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Theodore Ward’s 1938 play about a black family in Chicago is full of historical points that have little or no resonance in Britain. We scarcely know of the Great Migration of 1915-20, when southern rural black folk made their way to northern cities, and Marcus Garvey, the fraudulent leader of a back-to-Africa movement, is recognised in today’s Britain only as a buzz-name in roots reggae lyrics. And yet these ingredients, far from seeming distant or even academic, enrich the drama.

The play follows the Mason family in a steady decline from 1922 to 1932. The action lies in the interplay of ideas about the way forward for black Americans. The separatism of father Victor’s Garveyite views conflicts with the integrationism of his socialist son Lester and the economic strategy of his brother-in-law, who becomes a rack-renting landlord.

As the Depression begins to bite, daughter Wanda faces a humiliating issue of principle versus pragmatism, having to decide whether to succumb to a white sugar-daddy in order to pay the rent. There is even black-on-black racism, as Victor excoriates his mixed-race mother-in-law and she in turn uses the N-word on him.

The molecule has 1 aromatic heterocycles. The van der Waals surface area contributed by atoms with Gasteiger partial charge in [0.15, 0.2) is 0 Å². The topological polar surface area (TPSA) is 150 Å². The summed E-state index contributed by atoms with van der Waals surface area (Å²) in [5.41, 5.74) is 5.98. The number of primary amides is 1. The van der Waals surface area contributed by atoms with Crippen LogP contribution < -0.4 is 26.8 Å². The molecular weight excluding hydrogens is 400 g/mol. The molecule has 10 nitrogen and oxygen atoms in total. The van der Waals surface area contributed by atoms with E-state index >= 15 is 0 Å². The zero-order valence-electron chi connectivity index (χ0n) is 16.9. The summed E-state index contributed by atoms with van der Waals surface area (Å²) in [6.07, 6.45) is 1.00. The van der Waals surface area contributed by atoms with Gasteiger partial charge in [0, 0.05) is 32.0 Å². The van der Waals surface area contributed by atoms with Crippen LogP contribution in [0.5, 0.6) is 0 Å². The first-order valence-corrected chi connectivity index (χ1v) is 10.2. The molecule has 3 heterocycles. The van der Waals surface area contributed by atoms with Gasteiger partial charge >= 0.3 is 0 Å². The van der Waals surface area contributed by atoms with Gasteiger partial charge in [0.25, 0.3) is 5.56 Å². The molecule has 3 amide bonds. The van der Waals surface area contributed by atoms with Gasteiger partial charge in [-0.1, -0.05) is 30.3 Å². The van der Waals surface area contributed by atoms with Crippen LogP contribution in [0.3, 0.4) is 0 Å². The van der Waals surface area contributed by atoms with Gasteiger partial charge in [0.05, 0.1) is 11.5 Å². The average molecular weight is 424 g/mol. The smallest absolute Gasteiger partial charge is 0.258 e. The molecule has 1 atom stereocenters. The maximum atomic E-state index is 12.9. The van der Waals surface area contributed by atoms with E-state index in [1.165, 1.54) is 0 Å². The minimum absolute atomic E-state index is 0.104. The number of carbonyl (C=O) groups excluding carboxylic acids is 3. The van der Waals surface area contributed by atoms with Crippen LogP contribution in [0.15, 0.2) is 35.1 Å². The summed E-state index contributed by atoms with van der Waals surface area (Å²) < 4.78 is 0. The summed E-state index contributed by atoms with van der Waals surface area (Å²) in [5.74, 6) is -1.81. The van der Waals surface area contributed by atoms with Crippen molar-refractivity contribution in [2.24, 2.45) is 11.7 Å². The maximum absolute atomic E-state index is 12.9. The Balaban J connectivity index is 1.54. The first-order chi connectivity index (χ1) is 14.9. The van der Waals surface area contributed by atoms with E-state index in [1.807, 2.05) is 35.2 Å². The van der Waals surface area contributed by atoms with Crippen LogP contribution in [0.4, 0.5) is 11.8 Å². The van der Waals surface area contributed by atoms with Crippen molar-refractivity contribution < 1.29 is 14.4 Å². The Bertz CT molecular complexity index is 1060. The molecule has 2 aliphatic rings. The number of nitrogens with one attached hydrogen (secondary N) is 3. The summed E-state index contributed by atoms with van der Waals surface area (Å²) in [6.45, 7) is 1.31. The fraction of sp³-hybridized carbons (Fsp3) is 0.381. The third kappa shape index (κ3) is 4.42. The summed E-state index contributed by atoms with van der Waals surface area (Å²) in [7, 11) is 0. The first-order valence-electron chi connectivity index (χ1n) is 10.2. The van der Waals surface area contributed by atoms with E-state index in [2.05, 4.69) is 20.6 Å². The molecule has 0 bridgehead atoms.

Ward’s achievement, like August Wilson at his best, is to keep these ideas firmly connected to people, rather than just being rhetorical positions loaded on to fleshly vehicles. More impressive still, amid all this strife and privation, there is not a single family member who is not at bottom a good person. They differ only in their choice of path. The family is led by Danny Sapani’s Victor, an imposing and articulate man whose clear perspective deserts him when it comes to the failings of Garveyism, and Jenny Jules as his wife Ella, who can smile and utter conciliating words even as her eyes betray the desperation with which she tries to stop the household shattering.

Michael Attenborough’s production is a clear indicator of his desire to make his theatre as diverse as the borough in which it is set and a long overdue extra-US première for a strong, impassioned piece of writing. Tel +44 (0) 20 7359 4404

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